When I was five years old I told my mom that I wanted to play violin. My mom, assuming it was a passing phase, ignored me until I was six, but after a year of requesting violin lessons she decided I was serious and sought out a violin teacher for me in our hometown of Oakville. She phoned Pierre Gagnon, a well-known violin teacher, to ask if he had any room in his studio. Luckily, Pierre’s wife Susan answered the phone that day. Susan said that Pierre’s studio was full, but that she taught cello and if I was interested she could take me on as a cello student. I remember coming home from school one day and being told that I was going to take cello lessons. I asked, “what’s a cello?” My mom answered that it was “like a violin, but bigger, and you sit down when you play.” That sounded great to me, and off we went!
I have no doubt that had I actually started on violin I would have quickly switched to cello. First, the sound of the cello comes the closest to mimicking the human voice. The timbre is similar, and the range of the cello (being much bigger than violin!) is closest to matching the range of the human voice. When I play, I always imagine I am singing through my instrument.
I love feeling the vibrations of my cello against my body when I play. It is though my cello is speaking to me, and by the way my cello is resonating I know if my cello is happy (meaning, I am playing in tune), or unhappy (playing out of tune), as the vibrations are different.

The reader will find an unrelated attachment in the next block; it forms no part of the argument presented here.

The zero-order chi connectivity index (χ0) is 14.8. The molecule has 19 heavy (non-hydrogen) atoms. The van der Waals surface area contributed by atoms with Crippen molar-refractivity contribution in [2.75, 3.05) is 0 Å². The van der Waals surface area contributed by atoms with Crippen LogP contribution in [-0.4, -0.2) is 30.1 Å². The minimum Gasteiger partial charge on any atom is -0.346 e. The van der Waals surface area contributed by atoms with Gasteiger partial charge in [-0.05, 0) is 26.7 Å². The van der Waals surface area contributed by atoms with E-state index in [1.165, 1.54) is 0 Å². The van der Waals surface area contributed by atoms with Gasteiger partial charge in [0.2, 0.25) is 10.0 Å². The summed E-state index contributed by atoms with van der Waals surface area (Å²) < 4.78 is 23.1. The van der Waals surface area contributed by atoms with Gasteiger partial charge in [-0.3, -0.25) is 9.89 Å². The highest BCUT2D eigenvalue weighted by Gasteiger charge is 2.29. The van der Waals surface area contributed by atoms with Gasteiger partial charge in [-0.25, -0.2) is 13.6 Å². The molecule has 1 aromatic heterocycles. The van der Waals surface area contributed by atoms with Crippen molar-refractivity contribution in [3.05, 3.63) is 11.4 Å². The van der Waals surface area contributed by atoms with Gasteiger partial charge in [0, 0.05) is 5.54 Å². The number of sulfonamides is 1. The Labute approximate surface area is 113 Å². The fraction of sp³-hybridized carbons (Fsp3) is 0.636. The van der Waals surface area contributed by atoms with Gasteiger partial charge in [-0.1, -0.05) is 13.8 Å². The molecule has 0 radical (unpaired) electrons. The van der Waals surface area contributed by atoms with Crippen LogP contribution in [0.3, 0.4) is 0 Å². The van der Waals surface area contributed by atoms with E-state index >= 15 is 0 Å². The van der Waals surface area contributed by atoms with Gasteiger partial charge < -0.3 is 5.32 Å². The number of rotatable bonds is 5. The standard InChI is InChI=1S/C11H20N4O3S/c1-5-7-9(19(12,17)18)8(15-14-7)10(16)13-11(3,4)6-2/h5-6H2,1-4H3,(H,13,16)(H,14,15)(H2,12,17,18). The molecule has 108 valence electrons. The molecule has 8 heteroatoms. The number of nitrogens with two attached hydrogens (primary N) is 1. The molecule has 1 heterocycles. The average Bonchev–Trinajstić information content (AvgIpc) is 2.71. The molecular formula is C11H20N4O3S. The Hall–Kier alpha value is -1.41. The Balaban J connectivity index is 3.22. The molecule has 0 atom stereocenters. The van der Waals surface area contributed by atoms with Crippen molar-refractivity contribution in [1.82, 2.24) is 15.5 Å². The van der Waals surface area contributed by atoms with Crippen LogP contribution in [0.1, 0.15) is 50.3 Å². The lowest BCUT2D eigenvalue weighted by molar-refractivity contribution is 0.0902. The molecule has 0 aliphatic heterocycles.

Even better, the cello is so versatile! I can be the bass, or the melody, or put on my viola hat and be the alto voice. In a string quartet, the cello is the anchor that grounds the entire group; without a strong cellist the other three members have no support.
Another amazing thing about being a cellist is the camaraderie! Because a cellist is able to assume almost any role within a group (the melody, the bass, the middle voices, and even percussion sometimes!) it is possible to have large cello orchestras, cello quartets, and other all cello groups that do not exist with other instruments. I have only heard a “violin orchestra” once, and it simply wasn’t the same. There were no deep, rich bass sounds, and thus no support for the amazing high violin melodies.
Finally, the real reason my mom signed me up for cello lessons: she thought that if she was going to listen to me practice and play out of tune (as she assumed I would be when I started. She was not wrong) that she would rather listen to me on a lower pitched instrument than on a violin. It is much easier on the ears, especially in those first few years.
This post is the first in a series titled "Why I Play the Cello", in which professional cellists share their stories of how they were first introduced to the instrument. For more information on cello lessons at UBMS, visit www.upperbeachesmusic.com/music-lessons.
Nadia Klein is a freelance cellist living in Toronto. Originally from Oakville, she began playing cello at age six with teacher Susan Gagnon. She received her Bachelor of Music in Performance from the University of Toronto, and Master’s of Music from the San Francisco Conservatory of Music. In addition to playing regularly with the Windsor and Niagara Symphonies, Nadia is currently working in criminal law and will become a licensed lawyer in June 2017.